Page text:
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Data Viz Whiz Kids Launch Stunning Map Experiment

A new, beautiful mapping tool pushes the boundaries of what you can do with an interactive web app.

Data Viz Whiz Kids Launch Stunning Map Experiment

Who else could make Tokyo look more like a stained glass window? Of course it's a gorgeous new open-source mapping tool created by the San Francisco-based firm Stamen. In June, you'll remember that Stamen won a $400,000 grant from the Knight Foundation, for another, not-yet-released project named City Tracking. Until that comes out, we have something else to entertain ourselves with: Prettymaps.

Granted, this will slow your browser down to a crawl, but that's part of the point: This app is at the very edge of what's capable today on the web, and augurs some truly remarkably rich applications to come.

Prettymaps draws from three major data sets: Flickr shapefiles, which determine a geographic area based on the number of tagged photos within it; Natural Earth, a massive vector-based cartography resource that can visualize a range of geologic and geographic features from population to ocean depths; and Open Street Map, a free, community-edited road and street map of the world that Stamen often uses in its projects. The maps are created using TileStache and Polymaps, two open-source tools built by Stamen that help prioritize and re-arrange mapping data sets.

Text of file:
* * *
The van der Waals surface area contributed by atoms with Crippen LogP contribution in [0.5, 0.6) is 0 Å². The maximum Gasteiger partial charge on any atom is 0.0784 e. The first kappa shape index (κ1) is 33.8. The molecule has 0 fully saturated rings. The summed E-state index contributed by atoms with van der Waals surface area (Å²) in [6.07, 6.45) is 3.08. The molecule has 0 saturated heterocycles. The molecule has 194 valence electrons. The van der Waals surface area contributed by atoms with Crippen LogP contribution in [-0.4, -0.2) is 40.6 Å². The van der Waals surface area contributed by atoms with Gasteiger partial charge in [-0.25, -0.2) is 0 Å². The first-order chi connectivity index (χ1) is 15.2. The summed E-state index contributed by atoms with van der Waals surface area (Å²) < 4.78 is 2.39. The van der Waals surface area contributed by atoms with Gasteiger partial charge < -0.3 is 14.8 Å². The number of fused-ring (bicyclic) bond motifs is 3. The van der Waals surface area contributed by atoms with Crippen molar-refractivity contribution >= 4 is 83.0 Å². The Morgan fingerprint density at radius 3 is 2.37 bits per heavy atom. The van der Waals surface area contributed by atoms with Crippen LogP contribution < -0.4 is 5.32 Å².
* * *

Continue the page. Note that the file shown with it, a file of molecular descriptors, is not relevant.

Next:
If you're zoomed far out all that information on top of itself doesn't seem to amount to much, except you can easily see which regions of the world have the highest rate of tagged Flickr photos, roadways and population. (Also, note the clever use of Grover and one of his most famous Sesame Street skits). But as you zoom in, the map starts to reveal some truly fascinating detail—all of which you can interact with.

The plan is to release these tools to developers and designers who can help take this information and create some highly-detailed, completely-dynamic, seriously-pretty local maps of regions around the word. So far, only the Bay Area has been mapped in the most zoomed-in, street-level setting.

Interestingly, Stamen has named this version of Prettymaps after famed Marimekko textile designer Maija Isola. Come to think of it, these do look a lot like something she would have designed. Now go make some maps that would make her proud.

For our previous coverage of Stamen projects, click here for a heart-breaking piece about Iraq for CNN; and here for a clever Twitter visualization for Nike.